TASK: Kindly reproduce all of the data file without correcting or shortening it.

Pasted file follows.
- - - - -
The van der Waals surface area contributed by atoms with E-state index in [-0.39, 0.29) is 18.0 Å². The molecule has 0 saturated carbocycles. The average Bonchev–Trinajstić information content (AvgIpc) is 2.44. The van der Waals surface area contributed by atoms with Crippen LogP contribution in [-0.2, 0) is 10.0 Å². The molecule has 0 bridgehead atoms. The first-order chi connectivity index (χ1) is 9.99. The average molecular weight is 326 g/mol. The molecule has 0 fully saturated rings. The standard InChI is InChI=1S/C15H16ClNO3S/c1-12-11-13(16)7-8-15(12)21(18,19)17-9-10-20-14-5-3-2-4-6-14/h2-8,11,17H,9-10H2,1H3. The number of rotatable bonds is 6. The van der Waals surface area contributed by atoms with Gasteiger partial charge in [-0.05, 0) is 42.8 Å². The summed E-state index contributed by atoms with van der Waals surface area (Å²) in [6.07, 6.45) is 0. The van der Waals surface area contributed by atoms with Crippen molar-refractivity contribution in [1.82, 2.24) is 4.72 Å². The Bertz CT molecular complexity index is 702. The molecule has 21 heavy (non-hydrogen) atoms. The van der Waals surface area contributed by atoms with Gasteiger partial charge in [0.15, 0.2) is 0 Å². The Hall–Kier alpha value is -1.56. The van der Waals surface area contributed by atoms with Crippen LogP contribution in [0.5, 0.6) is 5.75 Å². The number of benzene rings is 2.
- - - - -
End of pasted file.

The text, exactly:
The van der Waals surface area contributed by atoms with E-state index in [-0.39, 0.29) is 18.0 Å². The molecule has 0 saturated carbocycles. The average Bonchev–Trinajstić information content (AvgIpc) is 2.44. The van der Waals surface area contributed by atoms with Crippen LogP contribution in [-0.2, 0) is 10.0 Å². The molecule has 0 bridgehead atoms. The first-order chi connectivity index (χ1) is 9.99. The average molecular weight is 326 g/mol. The molecule has 0 fully saturated rings. The standard InChI is InChI=1S/C15H16ClNO3S/c1-12-11-13(16)7-8-15(12)21(18,19)17-9-10-20-14-5-3-2-4-6-14/h2-8,11,17H,9-10H2,1H3. The number of rotatable bonds is 6. The van der Waals surface area contributed by atoms with Gasteiger partial charge in [-0.05, 0) is 42.8 Å². The summed E-state index contributed by atoms with van der Waals surface area (Å²) in [6.07, 6.45) is 0. The van der Waals surface area contributed by atoms with Crippen molar-refractivity contribution in [1.82, 2.24) is 4.72 Å². The Bertz CT molecular complexity index is 702. The molecule has 21 heavy (non-hydrogen) atoms. The van der Waals surface area contributed by atoms with Gasteiger partial charge in [0.15, 0.2) is 0 Å². The Hall–Kier alpha value is -1.56. The van der Waals surface area contributed by atoms with Crippen LogP contribution in [0.5, 0.6) is 5.75 Å². The number of benzene rings is 2.